Black Horse
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Black Horse

New York City, New York, United States | SELF

New York City, New York, United States | SELF
Band Rock Blues


This band has not uploaded any videos
This band has not uploaded any videos



"Oh My Rockness"

While this Brooklyn band's name may tempt you to instantly forget them in the sea of bands with "Black" or "Horse" in their name, Black Horse's music should not be overlooked. When I first heard this dynamically distorted duo, I thought their music sounded something like a cross between Hot Snakes and Perry Farrell (mostly, that's just on their song "Changrila," though). Then I thought that there's no way this band can only be comprised of two people. Yet, it is.

Singer/guitarist April Goettle and guitarist A.P. Shroder rock explosive punk that just sounds big. Sure, they get some help filling out this sound from a demented drum machine, but these two know how to create something denser than the sum of their parts. They've been compared to Steve Albini's big three bands; Shellac, Big Black and Rapeman. And I definitely hear that. There's a raw edge to these songs that scratch and grate and claw their way to the surface. Black Horse make music that's mucky and dirty and good.

- Oh My Rockness


February 12, 2008
Exclusive! Download the Brooklyn-based genre-mashing duo's tune "Shake, Shake, Shake" off their forthcoming LP, The Black Arts of Black Horse.

Black Horse

Marrying musical genres is a longstanding trick of the trade, and logical formula from which much of today's most interesting and listenable product was born. But with "Shake, Shake, Shake," the lead tune from Black Horse's debut, The Black Arts of Black Horse (self-released April 8), bridging the gaps has never been more refined, as the duo mix the minutiae of different yet closely related rock niches into one. Trudging out with a heavy riff and mechanical drumming reminiscent of Marilyn Manson's late '90s work, "Shake, Shake, Shake" soon settles into an industrial-esque dirge with intonations of wall-o-fuzz art-metal. But as the tune pushes on, and co-vocalist, guitarist, and keyboardist April Goettle's vocals come to the forefront, the tune's garage rock qualities hold their ground; her lyrics and vocals paired with co-vocalist, guitarist, and programmer AP Schroder's flat screech, blend with the decidedly heavy instrumentation to deliver an untapped form of barroom sass.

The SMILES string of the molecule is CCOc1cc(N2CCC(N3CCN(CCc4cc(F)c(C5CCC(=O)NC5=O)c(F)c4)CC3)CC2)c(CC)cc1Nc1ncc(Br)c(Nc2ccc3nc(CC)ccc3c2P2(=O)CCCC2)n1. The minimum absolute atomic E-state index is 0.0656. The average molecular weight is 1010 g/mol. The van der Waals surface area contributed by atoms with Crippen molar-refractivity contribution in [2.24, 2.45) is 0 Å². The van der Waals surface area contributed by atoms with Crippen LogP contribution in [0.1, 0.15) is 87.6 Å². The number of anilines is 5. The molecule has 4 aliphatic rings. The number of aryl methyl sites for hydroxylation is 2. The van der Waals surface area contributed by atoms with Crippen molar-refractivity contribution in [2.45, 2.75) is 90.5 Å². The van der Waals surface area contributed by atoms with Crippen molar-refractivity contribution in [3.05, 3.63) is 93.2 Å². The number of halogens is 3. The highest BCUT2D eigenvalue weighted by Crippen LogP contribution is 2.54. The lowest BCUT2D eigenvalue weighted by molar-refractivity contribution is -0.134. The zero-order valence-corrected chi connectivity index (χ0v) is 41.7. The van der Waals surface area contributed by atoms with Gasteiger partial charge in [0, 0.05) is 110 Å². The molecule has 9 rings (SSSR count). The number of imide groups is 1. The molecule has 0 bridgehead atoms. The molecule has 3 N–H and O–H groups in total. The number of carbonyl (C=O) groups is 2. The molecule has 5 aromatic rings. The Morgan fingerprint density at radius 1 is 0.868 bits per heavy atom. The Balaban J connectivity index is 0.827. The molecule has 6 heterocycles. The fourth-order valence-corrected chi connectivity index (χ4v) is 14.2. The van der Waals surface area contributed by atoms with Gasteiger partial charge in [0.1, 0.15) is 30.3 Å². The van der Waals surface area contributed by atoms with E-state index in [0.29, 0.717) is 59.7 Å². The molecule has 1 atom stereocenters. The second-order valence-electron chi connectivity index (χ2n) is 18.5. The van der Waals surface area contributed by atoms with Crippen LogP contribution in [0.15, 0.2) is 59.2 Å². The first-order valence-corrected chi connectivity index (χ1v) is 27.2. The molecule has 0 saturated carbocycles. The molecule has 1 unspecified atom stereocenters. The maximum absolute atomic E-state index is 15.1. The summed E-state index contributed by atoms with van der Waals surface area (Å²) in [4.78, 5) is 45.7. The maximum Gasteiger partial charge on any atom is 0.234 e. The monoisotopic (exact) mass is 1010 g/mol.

"I'm the kind of girl that likes to shake, shake, shake," Goettle belts over a sludgy mix of distant riffs, drum machines, and layered white noise. Chiefly a fuzzed over three chord rouser, "Shake, Shake, Shake," despite its musical simplicity, arrives with an acute sense of urgency; maybe after years in various bands, Goettle and Schroder's Black Horse has shaken up just the right formula. - WILLIAM GOODMAN

"Williamette Weekly Portland, OR"

Black Horse's dual-guitar rock recalls the Kills on a professional hit, with drum-machine clips as ammo. April Goettle and her partner A.P. Schroder don't just pervert the blues on their six-track demo recording but meld the kind of tense, lo-fi pigfuck that Steve Albini loses himself in analog tape trying to re-create. (KS)
- Kate Silver

"San Fransisco Examiner SF, CA"

Double-guitar coeds Black Horse and their trusty drum machine provide the sleazy, grind-heavy soundtrack for riding out the sloppy tail end of a weekend-long bender in the dark and sticky corner of a seedy, highway-side strip joint. Singer-guitarist April Goettle lures you in with her seductive junkie whine, then her partner-in-crime, AP Schroder, sneaks up behind you, hits you over the head with a hellish blast of distortion and rifles through your pockets. Read more at

9 p.m. Sunday at the Hemlock Tavern, 1131 Polk St., San Francisco. Tickets are $7. Call (415) 923-0923 or visit

- Bill Picture

"The Stranger Seattle, WA"

Black Horse, Supernaughty